"It's pretty clear that the worst is over for the economy right now," says Steve Massocca, of Wedbush Morgan Securities.
Sweet! Stocks are now up over 30% off their lows, and all the pundits agree ... the BULL MARKET is back! Sing it with me now ... Yahoo!
Celebrate good times,come on! (Let's celebrate)
Celebrate good times, come on! (Let's celebrate)
There's a party goin' on right here
A celebration to last throughout the years
So bring your good times, and your laughter too
We gonna celebrate your party with you
WARNING: Never take financial advice from a pundit. Why? Because market punditry/opinion is a lagging indicator, not a leading one. They're good at telling you happened, but not at telling you what will happen. But, you say, "You've been a bear all along, and the market's up huge! Shouldn't you be telling us it's safe to get back in the market?" Nope.
A little perspective:
Dow Jones Industrial Average
October 9, 2007 - 14,164
May 4, 2008 - 8,426
As the late Bon Scott would say, "it's a long way to the top if you want to rock n' roll."
Sorry to bring you such doom and gloom. I know we're supposed to stay "positive" about the economy and everything. It's just personally, I'd rather see you hang on to your wealth then give you a Tony Robbins pep talk. This is not your average recession.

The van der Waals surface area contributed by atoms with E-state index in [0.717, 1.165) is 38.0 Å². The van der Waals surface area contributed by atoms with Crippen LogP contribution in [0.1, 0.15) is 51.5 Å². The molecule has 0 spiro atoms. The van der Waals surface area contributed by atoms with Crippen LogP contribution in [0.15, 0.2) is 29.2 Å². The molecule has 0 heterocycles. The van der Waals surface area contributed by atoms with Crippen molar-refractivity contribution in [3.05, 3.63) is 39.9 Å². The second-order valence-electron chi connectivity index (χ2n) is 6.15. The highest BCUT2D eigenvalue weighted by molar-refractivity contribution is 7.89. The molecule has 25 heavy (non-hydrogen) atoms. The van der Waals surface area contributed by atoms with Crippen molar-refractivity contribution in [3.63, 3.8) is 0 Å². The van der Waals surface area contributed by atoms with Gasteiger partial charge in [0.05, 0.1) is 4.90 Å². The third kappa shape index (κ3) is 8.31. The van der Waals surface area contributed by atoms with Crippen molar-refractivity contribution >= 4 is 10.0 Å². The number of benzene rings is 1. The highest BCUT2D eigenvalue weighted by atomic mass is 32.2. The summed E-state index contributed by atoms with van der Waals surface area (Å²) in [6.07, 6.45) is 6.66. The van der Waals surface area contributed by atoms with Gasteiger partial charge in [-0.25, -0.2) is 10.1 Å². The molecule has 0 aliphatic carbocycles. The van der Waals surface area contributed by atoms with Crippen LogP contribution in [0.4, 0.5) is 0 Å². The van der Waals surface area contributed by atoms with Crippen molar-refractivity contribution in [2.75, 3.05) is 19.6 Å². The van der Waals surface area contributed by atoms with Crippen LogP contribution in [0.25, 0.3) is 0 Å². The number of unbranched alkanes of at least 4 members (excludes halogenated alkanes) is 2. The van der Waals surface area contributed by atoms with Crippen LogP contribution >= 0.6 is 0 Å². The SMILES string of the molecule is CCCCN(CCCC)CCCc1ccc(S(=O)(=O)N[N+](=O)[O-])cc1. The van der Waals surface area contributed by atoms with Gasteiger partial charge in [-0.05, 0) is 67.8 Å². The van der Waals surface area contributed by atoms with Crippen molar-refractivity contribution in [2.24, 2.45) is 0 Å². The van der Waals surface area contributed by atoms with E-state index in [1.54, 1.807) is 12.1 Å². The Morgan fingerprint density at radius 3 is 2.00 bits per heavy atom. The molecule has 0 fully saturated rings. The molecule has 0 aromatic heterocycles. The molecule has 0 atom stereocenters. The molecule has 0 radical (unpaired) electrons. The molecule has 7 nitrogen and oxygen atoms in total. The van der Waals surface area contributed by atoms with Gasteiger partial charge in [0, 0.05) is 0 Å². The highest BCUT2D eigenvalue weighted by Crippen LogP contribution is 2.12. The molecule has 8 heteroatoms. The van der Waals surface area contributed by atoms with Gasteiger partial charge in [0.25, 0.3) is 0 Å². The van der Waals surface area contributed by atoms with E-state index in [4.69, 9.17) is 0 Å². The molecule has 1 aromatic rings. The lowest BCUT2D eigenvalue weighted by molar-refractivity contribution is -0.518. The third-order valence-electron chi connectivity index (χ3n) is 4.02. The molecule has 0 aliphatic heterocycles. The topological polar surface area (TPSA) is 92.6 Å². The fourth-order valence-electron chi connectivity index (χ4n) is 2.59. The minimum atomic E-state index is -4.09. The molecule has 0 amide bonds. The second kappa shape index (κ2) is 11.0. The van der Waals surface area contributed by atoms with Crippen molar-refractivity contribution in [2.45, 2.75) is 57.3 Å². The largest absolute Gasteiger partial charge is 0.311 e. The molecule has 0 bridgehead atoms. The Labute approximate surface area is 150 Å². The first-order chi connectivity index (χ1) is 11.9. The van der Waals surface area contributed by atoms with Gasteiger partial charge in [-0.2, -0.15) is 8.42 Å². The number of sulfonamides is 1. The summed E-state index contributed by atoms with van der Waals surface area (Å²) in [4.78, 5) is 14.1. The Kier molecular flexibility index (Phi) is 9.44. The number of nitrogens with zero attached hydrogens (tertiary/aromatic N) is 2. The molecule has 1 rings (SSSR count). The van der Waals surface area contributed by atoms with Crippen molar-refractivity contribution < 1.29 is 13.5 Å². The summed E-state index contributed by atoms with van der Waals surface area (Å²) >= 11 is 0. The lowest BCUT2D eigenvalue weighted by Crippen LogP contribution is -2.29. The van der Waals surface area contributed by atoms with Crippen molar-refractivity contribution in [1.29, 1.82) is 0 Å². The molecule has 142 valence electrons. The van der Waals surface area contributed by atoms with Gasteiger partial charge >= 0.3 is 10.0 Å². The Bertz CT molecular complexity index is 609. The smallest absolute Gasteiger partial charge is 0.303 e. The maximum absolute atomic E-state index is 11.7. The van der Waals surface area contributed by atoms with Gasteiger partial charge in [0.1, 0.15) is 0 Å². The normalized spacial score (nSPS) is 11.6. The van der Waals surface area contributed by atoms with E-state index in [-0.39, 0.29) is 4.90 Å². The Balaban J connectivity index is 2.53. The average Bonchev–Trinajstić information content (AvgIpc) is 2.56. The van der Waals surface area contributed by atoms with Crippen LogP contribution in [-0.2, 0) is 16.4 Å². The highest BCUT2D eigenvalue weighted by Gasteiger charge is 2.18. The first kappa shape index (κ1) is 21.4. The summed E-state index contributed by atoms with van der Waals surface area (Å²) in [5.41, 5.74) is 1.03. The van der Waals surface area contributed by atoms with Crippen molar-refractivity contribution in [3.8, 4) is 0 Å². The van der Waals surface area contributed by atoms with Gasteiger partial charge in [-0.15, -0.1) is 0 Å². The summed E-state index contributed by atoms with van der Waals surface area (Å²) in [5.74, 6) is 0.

Let's take a look at 3 important factors - unemployment, housing, and inflation. I'll try to keep it each brief as possible.
Unemployment is another lagging indicator. In the first quarter of 2009, more than 2 million jobs were lost, driving the unemployment rate up to 8.5%, which is the highest since November 1983. During March of this year, the unemployment rate went up in 46 states, with California (the 8th largest economy in the world) hitting 11.2%, and Michigan (home of the auto industry) climbing to 13.4%.
According to Deutsche Bank, wages and salaries shrank at a 4% annual rate during the quarter, and Treasury receipts from payroll tax-withholding is down 8.2% from a year ago. Even temporary work is declining. In March, employers cut 71,700 temporary jobs.
This tells us personal income growth will continue to remain weak, resulting in reduced savings, reduced purchasing, and a weaker economy ahead. Another concern from the income data gives are loan delinquency rates. According to the American Bankers Association (ABA), 3.22% of consumer loans were delinquent at the end of 2008, the highest level recorded since the ABA began tracking delinquencies back in the 1970's. And take note, that was before more than 2 million jobs were lost last quarter.